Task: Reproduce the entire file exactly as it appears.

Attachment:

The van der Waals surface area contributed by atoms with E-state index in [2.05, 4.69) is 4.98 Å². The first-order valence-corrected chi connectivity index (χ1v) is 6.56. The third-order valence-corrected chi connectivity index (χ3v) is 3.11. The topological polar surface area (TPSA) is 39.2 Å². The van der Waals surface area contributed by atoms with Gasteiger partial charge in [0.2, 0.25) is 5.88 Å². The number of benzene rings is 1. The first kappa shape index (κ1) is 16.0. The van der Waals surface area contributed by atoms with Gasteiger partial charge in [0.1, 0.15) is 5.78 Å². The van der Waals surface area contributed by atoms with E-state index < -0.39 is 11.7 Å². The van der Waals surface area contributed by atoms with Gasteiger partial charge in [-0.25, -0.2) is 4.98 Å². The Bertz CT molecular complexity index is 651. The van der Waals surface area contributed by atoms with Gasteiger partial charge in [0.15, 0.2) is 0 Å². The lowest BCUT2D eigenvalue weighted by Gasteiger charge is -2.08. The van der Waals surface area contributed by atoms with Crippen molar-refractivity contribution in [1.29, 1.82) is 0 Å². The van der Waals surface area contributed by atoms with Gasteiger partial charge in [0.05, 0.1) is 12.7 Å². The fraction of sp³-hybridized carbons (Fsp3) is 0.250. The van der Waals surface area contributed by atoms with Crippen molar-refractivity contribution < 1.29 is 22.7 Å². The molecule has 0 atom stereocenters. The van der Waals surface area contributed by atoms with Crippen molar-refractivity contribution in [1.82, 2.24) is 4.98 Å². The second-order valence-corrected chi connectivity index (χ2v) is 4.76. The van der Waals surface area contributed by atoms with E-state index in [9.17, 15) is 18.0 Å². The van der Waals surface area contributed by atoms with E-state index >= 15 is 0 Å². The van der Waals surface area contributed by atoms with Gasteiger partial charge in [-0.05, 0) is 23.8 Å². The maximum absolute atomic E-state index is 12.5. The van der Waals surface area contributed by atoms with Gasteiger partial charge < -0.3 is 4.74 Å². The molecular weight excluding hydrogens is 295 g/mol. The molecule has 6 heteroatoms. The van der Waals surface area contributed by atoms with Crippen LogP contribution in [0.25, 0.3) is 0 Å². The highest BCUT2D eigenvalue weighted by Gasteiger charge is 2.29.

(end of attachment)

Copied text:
The van der Waals surface area contributed by atoms with E-state index in [2.05, 4.69) is 4.98 Å². The first-order valence-corrected chi connectivity index (χ1v) is 6.56. The third-order valence-corrected chi connectivity index (χ3v) is 3.11. The topological polar surface area (TPSA) is 39.2 Å². The van der Waals surface area contributed by atoms with Gasteiger partial charge in [0.2, 0.25) is 5.88 Å². The number of benzene rings is 1. The first kappa shape index (κ1) is 16.0. The van der Waals surface area contributed by atoms with Gasteiger partial charge in [0.1, 0.15) is 5.78 Å². The van der Waals surface area contributed by atoms with E-state index < -0.39 is 11.7 Å². The van der Waals surface area contributed by atoms with Gasteiger partial charge in [-0.25, -0.2) is 4.98 Å². The Bertz CT molecular complexity index is 651. The van der Waals surface area contributed by atoms with Gasteiger partial charge in [0.15, 0.2) is 0 Å². The lowest BCUT2D eigenvalue weighted by Gasteiger charge is -2.08. The van der Waals surface area contributed by atoms with Crippen molar-refractivity contribution in [1.29, 1.82) is 0 Å². The van der Waals surface area contributed by atoms with Gasteiger partial charge in [0.05, 0.1) is 12.7 Å². The fraction of sp³-hybridized carbons (Fsp3) is 0.250. The van der Waals surface area contributed by atoms with Crippen molar-refractivity contribution < 1.29 is 22.7 Å². The molecule has 0 atom stereocenters. The van der Waals surface area contributed by atoms with Crippen molar-refractivity contribution in [1.82, 2.24) is 4.98 Å². The second-order valence-corrected chi connectivity index (χ2v) is 4.76. The van der Waals surface area contributed by atoms with E-state index in [9.17, 15) is 18.0 Å². The van der Waals surface area contributed by atoms with E-state index >= 15 is 0 Å². The van der Waals surface area contributed by atoms with Gasteiger partial charge in [-0.05, 0) is 23.8 Å². The maximum absolute atomic E-state index is 12.5. The van der Waals surface area contributed by atoms with Gasteiger partial charge < -0.3 is 4.74 Å². The molecular weight excluding hydrogens is 295 g/mol. The molecule has 6 heteroatoms. The van der Waals surface area contributed by atoms with Crippen LogP contribution in [0.25, 0.3) is 0 Å². The highest BCUT2D eigenvalue weighted by Gasteiger charge is 2.29.